How is Artificial Intelligence being used in healthcare?
Artificial Intelligence, or AI, is having a dramatic effect on the healthcare sector. At its core, artificial intelligence seeks to mimic the unique processing capacity of the human brain. Using algorithms, pattern matching, deep learning, cognitive computing, and heuristics, AI is able to quickly sort through masses of raw data. This is incredibly helpful in the medical field. In addition to the millions of Electronic Health Records (EHRs) at the center of our healthcare system, medical practitioners must also incorporate data from studies, data from testing, and past patient records when diagnosing and treating a case. AI can use predictive models to find irregularities or similarities in raw data that doesn’t have to be pre-sorted. This helps doctors improve diagnosis accuracy, patient care, and outcomes. AI’s ability to find meaningful relationships in data is being used as a powerful tool to aid in drug development as well as patient monitoring and treatment plans. Artificial Intelligence is becoming more common in many parts of the healthcare system, and it is estimated that $36.8 billion will be invested in AI systems across the US by 2025. AI is poised to be the main force that drives improvement across the healthcare industry.
Why is this a big deal?
Artificial Intelligence will be the engine of change by organizing masses of data and giving relevance to data points, which will ultimately improve reliability and objectivity in diagnoses. AI will provide context for patient data more quickly than ever before, allowing doctors to identify and treat diseases accurately, minimizing misdiagnosis and lowering the mortality rate. In addition, the costs for drug development will be lower, as we will more accurately be able to predict the drugs’ effects in certain patients. This all leads to an increase in doctors’ facetime with patients. They become freed from analyzing mountains of data and more able to focus on care and healing.
What concerns with cybersecurity arise when using AI?
When we open up patient records to artificial intelligence, we are opening up our systems to outside attacks. With sensitive information at risk, healthcare providers must be very careful that their rate of system upgrade does not outpace their security improvements. Installing new systems that sort sensitive patient data must be tested from all endpoints to ensure there are no flaws or vulnerabilities to attack. AI dramatically increases the complexity of assessing security threats. These new systems could be a point of entry for malware that will be difficult for systems designed to monitor human behavior to detect.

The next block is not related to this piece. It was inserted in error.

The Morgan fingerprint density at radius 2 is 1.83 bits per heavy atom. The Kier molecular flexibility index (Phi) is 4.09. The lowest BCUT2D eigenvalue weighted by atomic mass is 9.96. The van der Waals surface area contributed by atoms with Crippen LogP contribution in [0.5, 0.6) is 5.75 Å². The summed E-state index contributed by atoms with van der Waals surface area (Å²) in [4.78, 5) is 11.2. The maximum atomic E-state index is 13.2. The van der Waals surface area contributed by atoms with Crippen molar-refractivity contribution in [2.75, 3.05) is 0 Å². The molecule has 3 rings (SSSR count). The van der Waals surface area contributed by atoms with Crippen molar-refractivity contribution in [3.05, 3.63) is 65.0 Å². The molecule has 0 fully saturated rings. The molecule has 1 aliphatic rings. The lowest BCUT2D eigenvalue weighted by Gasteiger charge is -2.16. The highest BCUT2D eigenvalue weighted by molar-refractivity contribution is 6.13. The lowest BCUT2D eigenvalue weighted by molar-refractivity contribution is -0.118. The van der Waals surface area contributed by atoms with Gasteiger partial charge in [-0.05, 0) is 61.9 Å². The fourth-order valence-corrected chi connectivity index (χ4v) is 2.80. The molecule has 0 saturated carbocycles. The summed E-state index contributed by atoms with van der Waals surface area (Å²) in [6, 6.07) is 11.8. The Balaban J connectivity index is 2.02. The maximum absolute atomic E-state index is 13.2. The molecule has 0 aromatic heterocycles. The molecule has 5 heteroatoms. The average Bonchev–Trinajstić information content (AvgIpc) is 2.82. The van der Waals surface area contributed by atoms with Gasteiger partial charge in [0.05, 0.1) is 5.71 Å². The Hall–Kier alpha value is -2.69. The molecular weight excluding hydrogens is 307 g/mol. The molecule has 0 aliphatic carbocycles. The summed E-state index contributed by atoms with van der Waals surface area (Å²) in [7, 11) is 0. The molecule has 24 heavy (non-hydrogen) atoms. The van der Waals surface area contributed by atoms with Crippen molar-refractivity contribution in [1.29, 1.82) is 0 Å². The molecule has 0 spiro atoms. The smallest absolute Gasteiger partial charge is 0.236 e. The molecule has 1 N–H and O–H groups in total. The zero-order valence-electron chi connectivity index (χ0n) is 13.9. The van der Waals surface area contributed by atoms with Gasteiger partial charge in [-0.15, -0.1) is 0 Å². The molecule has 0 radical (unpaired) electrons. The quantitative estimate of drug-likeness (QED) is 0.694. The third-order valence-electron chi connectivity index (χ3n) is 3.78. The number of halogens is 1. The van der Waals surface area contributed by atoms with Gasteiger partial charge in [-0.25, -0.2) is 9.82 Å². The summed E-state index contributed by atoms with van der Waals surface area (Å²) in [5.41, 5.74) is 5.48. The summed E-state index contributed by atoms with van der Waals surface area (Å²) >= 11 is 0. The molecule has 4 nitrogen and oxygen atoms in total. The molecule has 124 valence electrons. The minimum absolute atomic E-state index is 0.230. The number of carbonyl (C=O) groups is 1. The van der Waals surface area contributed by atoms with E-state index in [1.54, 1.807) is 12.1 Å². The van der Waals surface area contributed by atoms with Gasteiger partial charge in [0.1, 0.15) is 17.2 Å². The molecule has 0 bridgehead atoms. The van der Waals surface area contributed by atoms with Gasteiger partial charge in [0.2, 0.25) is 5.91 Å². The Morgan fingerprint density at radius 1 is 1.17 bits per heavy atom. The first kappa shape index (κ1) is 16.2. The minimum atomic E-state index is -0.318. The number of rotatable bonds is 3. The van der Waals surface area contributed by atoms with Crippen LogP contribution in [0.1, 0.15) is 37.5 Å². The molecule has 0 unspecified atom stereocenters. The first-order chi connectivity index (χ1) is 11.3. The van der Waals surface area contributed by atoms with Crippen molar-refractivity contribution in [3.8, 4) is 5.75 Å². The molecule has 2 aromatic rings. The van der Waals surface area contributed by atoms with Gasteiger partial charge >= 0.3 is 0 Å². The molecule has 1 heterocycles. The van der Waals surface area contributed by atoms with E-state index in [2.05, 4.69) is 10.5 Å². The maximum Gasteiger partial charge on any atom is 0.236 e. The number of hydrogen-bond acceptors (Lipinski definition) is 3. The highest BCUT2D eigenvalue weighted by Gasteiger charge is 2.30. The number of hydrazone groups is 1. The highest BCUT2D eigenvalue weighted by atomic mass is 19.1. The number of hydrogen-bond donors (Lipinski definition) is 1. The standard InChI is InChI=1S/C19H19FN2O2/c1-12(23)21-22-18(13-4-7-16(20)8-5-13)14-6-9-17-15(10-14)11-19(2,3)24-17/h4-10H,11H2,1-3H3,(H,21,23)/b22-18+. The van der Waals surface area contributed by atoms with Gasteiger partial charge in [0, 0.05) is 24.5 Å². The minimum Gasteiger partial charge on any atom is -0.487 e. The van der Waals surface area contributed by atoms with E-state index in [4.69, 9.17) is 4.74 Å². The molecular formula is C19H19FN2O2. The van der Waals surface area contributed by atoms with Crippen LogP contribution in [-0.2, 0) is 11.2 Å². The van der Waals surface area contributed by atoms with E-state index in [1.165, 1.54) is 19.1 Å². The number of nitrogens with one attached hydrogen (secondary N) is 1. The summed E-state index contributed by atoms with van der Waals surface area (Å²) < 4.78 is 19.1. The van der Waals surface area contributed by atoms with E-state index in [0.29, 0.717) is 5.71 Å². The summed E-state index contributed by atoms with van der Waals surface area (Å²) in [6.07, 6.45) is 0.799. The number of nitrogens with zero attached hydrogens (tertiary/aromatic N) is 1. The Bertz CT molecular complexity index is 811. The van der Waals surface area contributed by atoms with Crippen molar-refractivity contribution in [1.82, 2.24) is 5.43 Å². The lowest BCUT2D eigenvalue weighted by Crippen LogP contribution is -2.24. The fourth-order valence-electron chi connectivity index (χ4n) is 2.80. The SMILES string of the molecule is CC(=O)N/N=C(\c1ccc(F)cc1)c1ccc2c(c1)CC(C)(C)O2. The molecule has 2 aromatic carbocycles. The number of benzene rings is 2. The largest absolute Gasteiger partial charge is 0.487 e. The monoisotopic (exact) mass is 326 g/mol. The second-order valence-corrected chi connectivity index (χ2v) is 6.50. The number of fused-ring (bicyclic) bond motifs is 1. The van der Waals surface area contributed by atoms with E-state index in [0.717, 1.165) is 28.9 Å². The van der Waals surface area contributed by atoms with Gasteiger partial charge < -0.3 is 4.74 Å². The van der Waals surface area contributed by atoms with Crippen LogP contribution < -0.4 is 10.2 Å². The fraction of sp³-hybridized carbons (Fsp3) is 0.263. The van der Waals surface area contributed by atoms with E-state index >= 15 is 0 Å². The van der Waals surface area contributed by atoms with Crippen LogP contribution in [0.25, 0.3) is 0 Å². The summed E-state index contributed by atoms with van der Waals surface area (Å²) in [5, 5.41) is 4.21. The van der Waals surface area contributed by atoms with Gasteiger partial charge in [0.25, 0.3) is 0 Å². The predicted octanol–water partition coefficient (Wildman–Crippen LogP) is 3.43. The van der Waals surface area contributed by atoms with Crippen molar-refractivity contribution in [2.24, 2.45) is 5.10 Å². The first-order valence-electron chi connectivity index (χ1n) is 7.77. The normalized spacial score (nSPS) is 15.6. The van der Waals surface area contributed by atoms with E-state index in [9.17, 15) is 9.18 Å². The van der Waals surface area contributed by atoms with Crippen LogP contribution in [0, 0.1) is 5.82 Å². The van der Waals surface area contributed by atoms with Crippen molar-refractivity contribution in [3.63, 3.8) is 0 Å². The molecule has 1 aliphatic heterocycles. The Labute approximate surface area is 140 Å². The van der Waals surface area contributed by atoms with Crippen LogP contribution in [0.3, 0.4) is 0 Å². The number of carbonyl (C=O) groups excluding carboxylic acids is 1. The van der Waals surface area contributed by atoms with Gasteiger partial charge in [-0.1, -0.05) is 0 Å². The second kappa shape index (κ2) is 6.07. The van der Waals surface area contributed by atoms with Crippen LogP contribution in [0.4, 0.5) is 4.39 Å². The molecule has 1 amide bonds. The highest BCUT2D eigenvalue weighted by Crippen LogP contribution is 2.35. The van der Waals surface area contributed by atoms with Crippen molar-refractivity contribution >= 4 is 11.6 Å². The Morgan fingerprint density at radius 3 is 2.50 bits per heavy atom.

What upgrades in cybersecurity are necessary to protect against these concerns?
Greater use of AI in healthcare systems means that we need greater use of AI in cybersecurity software to match it. Our main protection will be anomaly detection. This will mean installing these detection programs across all endpoints in the system. Anomaly detection works in the same way that the AI identifies meaningful relationships in patient data. It monitors the system and senses potential threats whenever there is unusual behavior. Anomaly detection can do more than discover malware within a system. It can also identify where the cyber attacks are coming from and what kind of attacks being perpetrated. Predictive analytics for malware detection can also stop problems before they start. These analytics can identify suspicious files and prevent them from opening, stopping problems before they start. Properly planned and configured, these new cyber security measures act like the immune system for a healthcare company.
What are the challenges in implementing new AI/Cyber Security Procedures in healthcare systems?
Establishing new and heightened security procedures require behavior monitoring, to make sure users are complying with new systems. While some users may think that increased security measures are intrusive at first, compliance is paramount. When cybersecurity systems are implemented without factoring in the human element and allowing time for training, it can often lead to users falling back on unauthorized apps and outdated but familiar systems. These non-sanctioned entrances into the system leave it vulnerable to a breach. There are human users in your system in addition to AI, and it can take time and planning to make sure your innovations don’t outpace your cyber security procedures. A coordinated strategy that considers both human and artificial intelligence creates a healthcare system that is more accurate, faster, and cheaper for patient treatment.
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